Newton-Conover City Schools

Newton-Conover City Schools adds a new bell system. Facilities and Security Manager Robin Rudisill said the system is a security intercom system that provides voice and video communication. A buzzer system will be located at the main entrance of each school.

Rudisill said all schools in the city of Newton-Conover have security cameras, and the district is continually updating systems and adding cameras. Each school also has wireless Tattletale panic devices that immediately dispatch the police when activated.

“Over the past 10 years, as we built new schools and funds became available, we reset all school buildings in the town of Newton-Conover for safety reasons,” Rudisill said. “We are now able to provide District Managers, local police departments and local fire departments with keys that will allow access to all of our buildings.”

School Resource Officers

Each district has law enforcement officers present at schools throughout the week to provide additional security.

“A school resource officer is a deputy or police officer whose primary duty is to provide law enforcement services to the school or schools assigned to him,” the county sheriff’s captain said. of Catawba, Aaron Turk, via email.

The sheriff’s office has 16 deputies assigned as school resource officers for Catawba County schools, Turk said. One deputy is assigned to each high school and one to each middle school, excluding Maiden Middle and Maiden High Schools. A deputy is also assigned to the Catawba Rosenwald Education Center.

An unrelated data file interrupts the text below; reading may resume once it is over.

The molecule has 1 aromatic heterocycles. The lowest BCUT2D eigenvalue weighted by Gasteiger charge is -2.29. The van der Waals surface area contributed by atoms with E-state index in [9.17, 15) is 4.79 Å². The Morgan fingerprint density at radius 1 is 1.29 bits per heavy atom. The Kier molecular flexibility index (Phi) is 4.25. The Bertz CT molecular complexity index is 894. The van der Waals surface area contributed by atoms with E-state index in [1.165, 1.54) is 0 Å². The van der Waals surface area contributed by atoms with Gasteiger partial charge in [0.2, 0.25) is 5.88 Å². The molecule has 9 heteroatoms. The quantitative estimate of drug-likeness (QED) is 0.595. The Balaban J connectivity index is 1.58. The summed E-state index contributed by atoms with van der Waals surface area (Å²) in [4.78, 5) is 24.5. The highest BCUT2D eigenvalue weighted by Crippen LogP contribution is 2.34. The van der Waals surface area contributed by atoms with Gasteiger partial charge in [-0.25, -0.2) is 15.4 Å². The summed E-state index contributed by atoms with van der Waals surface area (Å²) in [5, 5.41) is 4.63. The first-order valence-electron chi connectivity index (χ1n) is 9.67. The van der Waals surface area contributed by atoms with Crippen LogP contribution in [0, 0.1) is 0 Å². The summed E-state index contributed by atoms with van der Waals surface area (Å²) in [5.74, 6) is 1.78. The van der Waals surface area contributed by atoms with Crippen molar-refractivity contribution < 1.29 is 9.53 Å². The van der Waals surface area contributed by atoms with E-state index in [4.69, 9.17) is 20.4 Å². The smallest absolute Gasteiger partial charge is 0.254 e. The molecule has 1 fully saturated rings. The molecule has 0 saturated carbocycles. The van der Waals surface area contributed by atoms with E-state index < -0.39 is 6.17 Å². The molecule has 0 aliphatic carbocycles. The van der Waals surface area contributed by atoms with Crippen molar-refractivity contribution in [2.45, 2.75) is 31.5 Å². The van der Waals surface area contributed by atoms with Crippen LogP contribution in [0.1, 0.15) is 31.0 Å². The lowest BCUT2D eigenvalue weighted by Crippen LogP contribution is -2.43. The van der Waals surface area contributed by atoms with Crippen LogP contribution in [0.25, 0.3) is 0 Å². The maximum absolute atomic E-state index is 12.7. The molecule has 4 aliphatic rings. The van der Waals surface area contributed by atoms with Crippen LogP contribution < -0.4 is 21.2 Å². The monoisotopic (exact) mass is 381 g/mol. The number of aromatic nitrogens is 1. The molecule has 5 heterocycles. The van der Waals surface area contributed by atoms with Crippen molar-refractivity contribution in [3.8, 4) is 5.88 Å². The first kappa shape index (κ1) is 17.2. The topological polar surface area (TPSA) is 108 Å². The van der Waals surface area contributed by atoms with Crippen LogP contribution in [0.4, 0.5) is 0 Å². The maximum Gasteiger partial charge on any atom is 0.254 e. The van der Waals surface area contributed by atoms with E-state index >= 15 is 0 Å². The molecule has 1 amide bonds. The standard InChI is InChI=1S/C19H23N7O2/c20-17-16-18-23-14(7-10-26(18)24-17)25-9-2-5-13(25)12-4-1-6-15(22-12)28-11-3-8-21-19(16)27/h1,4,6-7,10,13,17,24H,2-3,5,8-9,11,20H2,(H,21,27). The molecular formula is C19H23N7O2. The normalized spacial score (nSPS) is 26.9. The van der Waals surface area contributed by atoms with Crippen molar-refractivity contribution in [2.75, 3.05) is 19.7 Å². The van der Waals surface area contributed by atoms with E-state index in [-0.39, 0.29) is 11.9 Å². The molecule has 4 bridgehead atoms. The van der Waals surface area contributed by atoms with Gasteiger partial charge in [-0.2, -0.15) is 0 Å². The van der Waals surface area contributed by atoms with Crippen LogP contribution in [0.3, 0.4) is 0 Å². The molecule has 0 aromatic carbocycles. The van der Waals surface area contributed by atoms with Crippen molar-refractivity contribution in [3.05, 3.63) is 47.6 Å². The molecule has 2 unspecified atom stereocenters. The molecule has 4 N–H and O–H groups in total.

Five assistants are assigned to elementary schools. Each deputy rotates between three assigned schools, Turk said. The sheriff’s office also has a K-9 deputy and a sergeant who visits all schools in Catawba County.

Maiden Police Department officers are assigned to Maiden Middle and High Schools. The Conover Police Department provides coverage for Lyle Creek Elementary, Turk said.

“Our school resource officers have extensive training in responding to incidents of mass violence on educational campuses,” Turk said. “In light of the tragedy in Uvalde, Texas, we have evaluated our response plans and are providing additional training to our staff.”

The Hickory Police Department is providing four full-time school resource officers for Hickory Public Schools, school system communications director Beverly Snowden said via email.

Hickory High, Hickory Career and Arts Magnet High, Northview Middle, and Grandview Middle school each have an assigned officer. College officers are also assigned to elementary schools in the district, Snowden said. Southwest Primary has a part-time School Resource Officer through the Long View Police Department.

Hickory High School resource officer Bryson Grier said he was present at the school Monday through Friday from the time students arrive until they leave. He said his job is to be a liaison between the school and the Hickory Police Department.

Grier said he also attends school events that require off-duty officers and helps coach the basketball team connect with students.

“When I help coach the basketball team, they see, ‘OK, he’s not just there to enforce the law, he’s actually there to mentor us and make sure we’re successful’ “Grier said. “Because it’s game over for me. Even when they see me out of that uniform, you still have that security aspect. That’s what I represent when they see me.

Newton-Conover City Schools has Resource Officers at Newton-Conover High School and Newton-Conover Middle School. The district also has a part-time resource officer for Shuford Elementary School and Conover School, Rudisill said.


Comments are closed.